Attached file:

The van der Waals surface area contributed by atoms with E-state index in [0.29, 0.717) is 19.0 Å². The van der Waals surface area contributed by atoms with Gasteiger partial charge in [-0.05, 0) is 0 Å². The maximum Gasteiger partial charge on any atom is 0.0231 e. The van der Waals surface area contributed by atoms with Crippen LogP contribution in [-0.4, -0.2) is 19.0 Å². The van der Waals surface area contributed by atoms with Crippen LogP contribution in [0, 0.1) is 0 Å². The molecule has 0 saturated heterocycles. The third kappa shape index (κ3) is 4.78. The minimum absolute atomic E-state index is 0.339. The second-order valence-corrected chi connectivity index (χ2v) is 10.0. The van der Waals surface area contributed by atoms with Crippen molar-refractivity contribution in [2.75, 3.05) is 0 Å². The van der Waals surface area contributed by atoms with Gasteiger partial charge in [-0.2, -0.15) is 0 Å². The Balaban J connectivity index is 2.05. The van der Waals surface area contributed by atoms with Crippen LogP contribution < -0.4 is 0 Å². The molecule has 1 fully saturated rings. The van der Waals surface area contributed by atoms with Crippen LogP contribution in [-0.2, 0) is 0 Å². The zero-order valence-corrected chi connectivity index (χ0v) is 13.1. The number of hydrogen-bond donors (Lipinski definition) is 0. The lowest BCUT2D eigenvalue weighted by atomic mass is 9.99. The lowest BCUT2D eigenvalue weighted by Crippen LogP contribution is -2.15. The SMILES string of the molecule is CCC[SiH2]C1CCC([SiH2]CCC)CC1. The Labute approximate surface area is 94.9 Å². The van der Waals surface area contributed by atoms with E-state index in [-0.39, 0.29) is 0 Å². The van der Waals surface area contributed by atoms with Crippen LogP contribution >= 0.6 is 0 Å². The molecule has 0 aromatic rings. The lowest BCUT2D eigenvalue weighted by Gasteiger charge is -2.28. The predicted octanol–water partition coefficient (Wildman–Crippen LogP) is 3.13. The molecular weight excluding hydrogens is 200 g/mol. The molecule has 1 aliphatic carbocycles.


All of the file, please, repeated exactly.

The van der Waals surface area contributed by atoms with E-state index in [0.29, 0.717) is 19.0 Å². The van der Waals surface area contributed by atoms with Gasteiger partial charge in [-0.05, 0) is 0 Å². The maximum Gasteiger partial charge on any atom is 0.0231 e. The van der Waals surface area contributed by atoms with Crippen LogP contribution in [-0.4, -0.2) is 19.0 Å². The van der Waals surface area contributed by atoms with Crippen LogP contribution in [0, 0.1) is 0 Å². The molecule has 0 saturated heterocycles. The third kappa shape index (κ3) is 4.78. The minimum absolute atomic E-state index is 0.339. The second-order valence-corrected chi connectivity index (χ2v) is 10.0. The van der Waals surface area contributed by atoms with Crippen molar-refractivity contribution in [2.75, 3.05) is 0 Å². The van der Waals surface area contributed by atoms with Gasteiger partial charge in [-0.2, -0.15) is 0 Å². The Balaban J connectivity index is 2.05. The van der Waals surface area contributed by atoms with Crippen LogP contribution < -0.4 is 0 Å². The molecule has 1 fully saturated rings. The van der Waals surface area contributed by atoms with Crippen LogP contribution in [-0.2, 0) is 0 Å². The zero-order valence-corrected chi connectivity index (χ0v) is 13.1. The number of hydrogen-bond donors (Lipinski definition) is 0. The lowest BCUT2D eigenvalue weighted by atomic mass is 9.99. The lowest BCUT2D eigenvalue weighted by Crippen LogP contribution is -2.15. The SMILES string of the molecule is CCC[SiH2]C1CCC([SiH2]CCC)CC1. The Labute approximate surface area is 94.9 Å². The van der Waals surface area contributed by atoms with E-state index in [-0.39, 0.29) is 0 Å². The van der Waals surface area contributed by atoms with Crippen LogP contribution >= 0.6 is 0 Å². The molecule has 0 aromatic rings. The lowest BCUT2D eigenvalue weighted by Gasteiger charge is -2.28. The predicted octanol–water partition coefficient (Wildman–Crippen LogP) is 3.13. The molecular weight excluding hydrogens is 200 g/mol. The molecule has 1 aliphatic carbocycles.